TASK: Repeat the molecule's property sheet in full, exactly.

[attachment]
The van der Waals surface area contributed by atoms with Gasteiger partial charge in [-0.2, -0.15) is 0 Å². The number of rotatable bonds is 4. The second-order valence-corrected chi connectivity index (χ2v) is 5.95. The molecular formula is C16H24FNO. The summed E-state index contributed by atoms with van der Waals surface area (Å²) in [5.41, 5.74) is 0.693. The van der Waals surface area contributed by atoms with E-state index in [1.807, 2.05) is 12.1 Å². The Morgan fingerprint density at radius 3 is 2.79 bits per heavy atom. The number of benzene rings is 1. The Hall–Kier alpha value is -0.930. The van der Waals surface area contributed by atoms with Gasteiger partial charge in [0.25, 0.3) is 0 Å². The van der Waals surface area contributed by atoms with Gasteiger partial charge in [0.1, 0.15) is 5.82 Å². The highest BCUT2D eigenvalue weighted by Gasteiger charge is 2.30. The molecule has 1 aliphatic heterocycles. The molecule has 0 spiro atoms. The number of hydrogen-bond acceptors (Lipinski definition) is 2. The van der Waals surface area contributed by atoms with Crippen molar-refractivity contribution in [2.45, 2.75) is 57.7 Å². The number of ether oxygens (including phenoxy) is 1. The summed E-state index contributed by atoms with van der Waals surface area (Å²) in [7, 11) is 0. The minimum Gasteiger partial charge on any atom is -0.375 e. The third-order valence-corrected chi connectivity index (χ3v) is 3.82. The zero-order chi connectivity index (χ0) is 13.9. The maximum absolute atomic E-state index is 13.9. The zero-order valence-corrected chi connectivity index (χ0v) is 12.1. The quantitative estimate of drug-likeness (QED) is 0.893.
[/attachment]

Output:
The van der Waals surface area contributed by atoms with Gasteiger partial charge in [-0.2, -0.15) is 0 Å². The number of rotatable bonds is 4. The second-order valence-corrected chi connectivity index (χ2v) is 5.95. The molecular formula is C16H24FNO. The summed E-state index contributed by atoms with van der Waals surface area (Å²) in [5.41, 5.74) is 0.693. The van der Waals surface area contributed by atoms with E-state index in [1.807, 2.05) is 12.1 Å². The Morgan fingerprint density at radius 3 is 2.79 bits per heavy atom. The number of benzene rings is 1. The Hall–Kier alpha value is -0.930. The van der Waals surface area contributed by atoms with Gasteiger partial charge in [0.25, 0.3) is 0 Å². The van der Waals surface area contributed by atoms with Gasteiger partial charge in [0.1, 0.15) is 5.82 Å². The highest BCUT2D eigenvalue weighted by Gasteiger charge is 2.30. The molecule has 1 aliphatic heterocycles. The molecule has 0 spiro atoms. The number of hydrogen-bond acceptors (Lipinski definition) is 2. The van der Waals surface area contributed by atoms with Crippen molar-refractivity contribution in [2.45, 2.75) is 57.7 Å². The number of ether oxygens (including phenoxy) is 1. The summed E-state index contributed by atoms with van der Waals surface area (Å²) in [7, 11) is 0. The minimum Gasteiger partial charge on any atom is -0.375 e. The third-order valence-corrected chi connectivity index (χ3v) is 3.82. The zero-order chi connectivity index (χ0) is 13.9. The maximum absolute atomic E-state index is 13.9. The zero-order valence-corrected chi connectivity index (χ0v) is 12.1. The quantitative estimate of drug-likeness (QED) is 0.893.